Should I Leave This Church?

Disgruntled, unhappy, and frustrated churchgoers are staying because this is my church.  Unfortunately, when it starts being your church, especially with the atmosphere being filled with general feelings of discord, it may no longer be God’s church.  He does remove Himself from confusion and non-glorifying circumstances.

When being edified is no longer the experience of the congregation or the individual, there should be some close scrutiny of the situation.  And here is how to do it.

First, begin by looking within!  Ask yourself,  ‘why am I having feelings of frustration?’ Often there are issues within or personal failures contributing to our loss of fellowship with God that has us frustrated.  Before we blame others, check to see what is going on within.  Make sure there isn’t sin ‘crouching at the door!’

Second, the problem may be rooted in being overly impressed with worship forms or preaching styles observed elsewhere.  Make sure that the prevailing consumer mentality isn’t making shopping around for something ‘better’ more appealing.  Don’t allow the appeal of secular ideas have you thinking that your church isn’t current or relevant.  You may need to stay where you’re planted.

Third, burnout from tedious ministry tasks or loss of a vision for what it is you have been charged to do may cause one to lose focus.  Make sure that there is time away to seek the Lord and refresh before leaving worthwhile responsibilities or duties in the church.  Your covenant with the Lord and the body of believers should not be easily breached.

Finally, if there is a problem, in the pulpit or worship ministry where ministering to the needs of the people of God and/or the worship is compromised by too many secular trends that do more to entertain than edify, then voice your concerns with someone in leadership in the same spirit of Galatians 6:1.  Meekness when dealing with sensitive issues will open doors to dialogue that may be fruitful toward improving preaching and ministry initiatives.  Go to your brother or sister and seek to engage them in a positive and spirit-filled discussion about your concerns.  Applying Matthew 18:15-17 may be appropriate to seek understanding.  But it should be applied with prayer before speaking to someone and preferably together with them once dialogue begins.  Prayer always helps to take the matter out of our hands and into God’s hands.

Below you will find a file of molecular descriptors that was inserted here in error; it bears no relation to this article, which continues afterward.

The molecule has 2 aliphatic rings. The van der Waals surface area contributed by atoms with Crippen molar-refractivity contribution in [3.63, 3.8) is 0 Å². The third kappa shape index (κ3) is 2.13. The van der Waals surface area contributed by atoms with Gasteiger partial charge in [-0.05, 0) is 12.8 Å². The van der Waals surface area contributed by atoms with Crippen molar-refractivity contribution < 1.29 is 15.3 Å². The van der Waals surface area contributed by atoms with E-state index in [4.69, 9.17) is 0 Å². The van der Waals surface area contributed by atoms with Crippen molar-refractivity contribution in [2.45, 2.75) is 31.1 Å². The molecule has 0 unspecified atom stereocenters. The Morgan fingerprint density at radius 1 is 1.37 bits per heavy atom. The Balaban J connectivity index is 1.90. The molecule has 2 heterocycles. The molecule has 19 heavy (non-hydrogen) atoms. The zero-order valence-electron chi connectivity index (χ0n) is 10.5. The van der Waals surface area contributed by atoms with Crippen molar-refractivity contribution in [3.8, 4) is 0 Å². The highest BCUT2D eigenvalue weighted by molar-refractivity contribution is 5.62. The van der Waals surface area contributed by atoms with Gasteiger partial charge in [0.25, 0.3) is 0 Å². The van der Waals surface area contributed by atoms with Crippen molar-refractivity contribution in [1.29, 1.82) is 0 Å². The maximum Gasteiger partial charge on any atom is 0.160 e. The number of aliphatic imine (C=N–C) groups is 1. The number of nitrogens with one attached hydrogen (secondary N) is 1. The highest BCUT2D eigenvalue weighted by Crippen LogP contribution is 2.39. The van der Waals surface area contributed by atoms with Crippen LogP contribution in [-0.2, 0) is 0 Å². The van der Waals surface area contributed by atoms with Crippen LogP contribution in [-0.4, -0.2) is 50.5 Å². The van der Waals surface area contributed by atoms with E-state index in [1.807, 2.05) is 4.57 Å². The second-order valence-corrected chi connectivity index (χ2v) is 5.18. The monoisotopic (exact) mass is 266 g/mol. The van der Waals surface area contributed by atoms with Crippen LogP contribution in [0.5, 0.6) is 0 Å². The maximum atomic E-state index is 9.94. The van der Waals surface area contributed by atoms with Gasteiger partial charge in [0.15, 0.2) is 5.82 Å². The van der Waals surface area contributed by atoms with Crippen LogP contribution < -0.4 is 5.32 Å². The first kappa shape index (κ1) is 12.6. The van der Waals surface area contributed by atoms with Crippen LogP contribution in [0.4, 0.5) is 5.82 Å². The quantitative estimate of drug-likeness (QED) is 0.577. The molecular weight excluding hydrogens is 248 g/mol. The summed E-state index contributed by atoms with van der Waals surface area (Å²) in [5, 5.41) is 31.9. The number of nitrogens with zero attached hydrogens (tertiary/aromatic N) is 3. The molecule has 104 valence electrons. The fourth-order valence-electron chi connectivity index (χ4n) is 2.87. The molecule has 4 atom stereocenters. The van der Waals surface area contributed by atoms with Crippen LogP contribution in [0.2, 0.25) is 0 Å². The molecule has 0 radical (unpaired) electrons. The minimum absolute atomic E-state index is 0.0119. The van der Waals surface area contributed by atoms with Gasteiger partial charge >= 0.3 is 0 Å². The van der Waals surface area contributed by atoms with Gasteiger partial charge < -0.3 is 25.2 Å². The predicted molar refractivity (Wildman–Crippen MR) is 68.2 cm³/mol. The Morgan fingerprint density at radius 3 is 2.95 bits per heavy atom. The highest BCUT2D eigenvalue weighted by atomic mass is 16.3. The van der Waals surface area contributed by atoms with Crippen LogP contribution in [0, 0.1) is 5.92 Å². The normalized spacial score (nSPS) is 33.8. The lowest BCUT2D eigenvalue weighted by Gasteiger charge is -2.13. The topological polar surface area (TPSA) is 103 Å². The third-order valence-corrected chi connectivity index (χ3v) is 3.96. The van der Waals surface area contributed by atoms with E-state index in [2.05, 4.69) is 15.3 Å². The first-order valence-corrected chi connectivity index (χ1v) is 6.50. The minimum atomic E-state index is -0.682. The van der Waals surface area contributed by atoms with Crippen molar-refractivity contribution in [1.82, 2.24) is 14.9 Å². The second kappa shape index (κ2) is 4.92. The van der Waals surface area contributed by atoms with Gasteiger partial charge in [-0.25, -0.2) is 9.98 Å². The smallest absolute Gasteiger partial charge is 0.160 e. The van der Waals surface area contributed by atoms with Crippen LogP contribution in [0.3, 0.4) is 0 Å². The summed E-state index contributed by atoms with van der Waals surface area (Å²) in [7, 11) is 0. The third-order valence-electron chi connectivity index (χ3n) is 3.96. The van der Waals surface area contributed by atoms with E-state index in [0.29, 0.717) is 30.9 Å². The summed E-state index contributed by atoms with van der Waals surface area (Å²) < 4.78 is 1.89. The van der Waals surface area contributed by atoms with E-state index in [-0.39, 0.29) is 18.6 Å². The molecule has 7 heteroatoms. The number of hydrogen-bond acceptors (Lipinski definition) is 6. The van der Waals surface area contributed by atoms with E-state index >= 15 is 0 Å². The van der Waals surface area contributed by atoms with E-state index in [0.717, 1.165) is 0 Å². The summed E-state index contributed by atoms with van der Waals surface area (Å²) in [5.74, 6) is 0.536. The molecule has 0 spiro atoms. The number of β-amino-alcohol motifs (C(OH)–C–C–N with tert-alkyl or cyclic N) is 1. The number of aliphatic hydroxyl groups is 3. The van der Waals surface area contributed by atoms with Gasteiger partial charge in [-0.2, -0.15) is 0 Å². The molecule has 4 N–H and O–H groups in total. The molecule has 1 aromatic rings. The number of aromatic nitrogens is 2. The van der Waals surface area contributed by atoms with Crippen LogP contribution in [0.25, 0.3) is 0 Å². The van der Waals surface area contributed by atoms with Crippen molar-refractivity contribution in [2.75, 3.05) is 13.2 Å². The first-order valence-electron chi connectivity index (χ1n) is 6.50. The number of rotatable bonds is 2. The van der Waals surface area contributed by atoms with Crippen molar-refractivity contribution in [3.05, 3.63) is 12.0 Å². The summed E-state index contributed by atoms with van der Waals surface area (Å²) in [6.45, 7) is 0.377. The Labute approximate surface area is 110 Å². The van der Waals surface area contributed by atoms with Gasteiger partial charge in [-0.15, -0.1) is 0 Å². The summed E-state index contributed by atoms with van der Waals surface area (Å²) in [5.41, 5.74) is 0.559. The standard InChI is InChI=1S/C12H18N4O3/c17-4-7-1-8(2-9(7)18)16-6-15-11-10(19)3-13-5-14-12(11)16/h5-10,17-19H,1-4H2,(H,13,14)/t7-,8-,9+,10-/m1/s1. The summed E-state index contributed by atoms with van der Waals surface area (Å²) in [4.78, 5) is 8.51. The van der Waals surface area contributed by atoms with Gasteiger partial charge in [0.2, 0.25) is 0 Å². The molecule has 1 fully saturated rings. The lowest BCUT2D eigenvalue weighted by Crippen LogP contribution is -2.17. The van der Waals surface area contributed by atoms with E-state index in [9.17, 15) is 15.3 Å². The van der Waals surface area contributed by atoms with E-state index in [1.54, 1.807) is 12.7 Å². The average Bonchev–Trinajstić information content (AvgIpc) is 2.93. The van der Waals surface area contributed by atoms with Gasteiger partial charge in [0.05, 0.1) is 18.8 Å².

However, worship can be more about us than about God so much so that many leave with no sense of having been edified or exaltation to a higher consciousness of God and His presence in their lives.  Souls continue to hunger for a word because preaching is exciting and even entertaining with little or no food for thought or pondering.

When the worship center becomes filled with distractions, frustrations, and most importantly, heresies than worship encounters with God, an edifying word, or a fellowship wherein people may grow, it may be time to look elsewhere.

Don’t be guilty of staying because this is my church!  The Lord leaves when He is no longer welcome!

Right Now or Not Yet!

Are you so caught up or overwhelmed by your right now moments that you cannot fathom the thought of ‘not yet’ moments?

The present is now and many of us are carried away by attitudes of immediate gratification.  We want it all and we want it now.  We’re also being told to spiritually expect a “Right Now God” to move on our behalf with our own time frames or ‘your season’ is now.  In a culture that is focused upon the feelings and desires of the individual, it is commonly thought that ‘my need or desire’ is an immediate priority for not only ourselves, but for God as well.

I’m thinking that the element of “not yet” is a profound component of our experience with God.  Otherwise, it wouldn’t be necessary for The Book to say, “They that wait upon the Lord . . .” (Isaiah 40:31); or David’s declaration in Psalm 27 to “Wait on the Lord, and be of good courage, and He shall strengthen thine heart; Wait, I say, on the Lord” would not have relevance to our Christian pilgrimage.

Not yet means that there is a future to our lives filled with blessing and promise.  It means that I must look forward with anticipation and expectation for “. . . those things which are ahead,” (Philippians 2:13).  It means that timing is everything sometime and that my time may not be my destiny’s time.  And, it means that I must be faithful enough to “know that all things work together for good to those who love God, to those who are the called according to His purpose.” (Romans 8:28)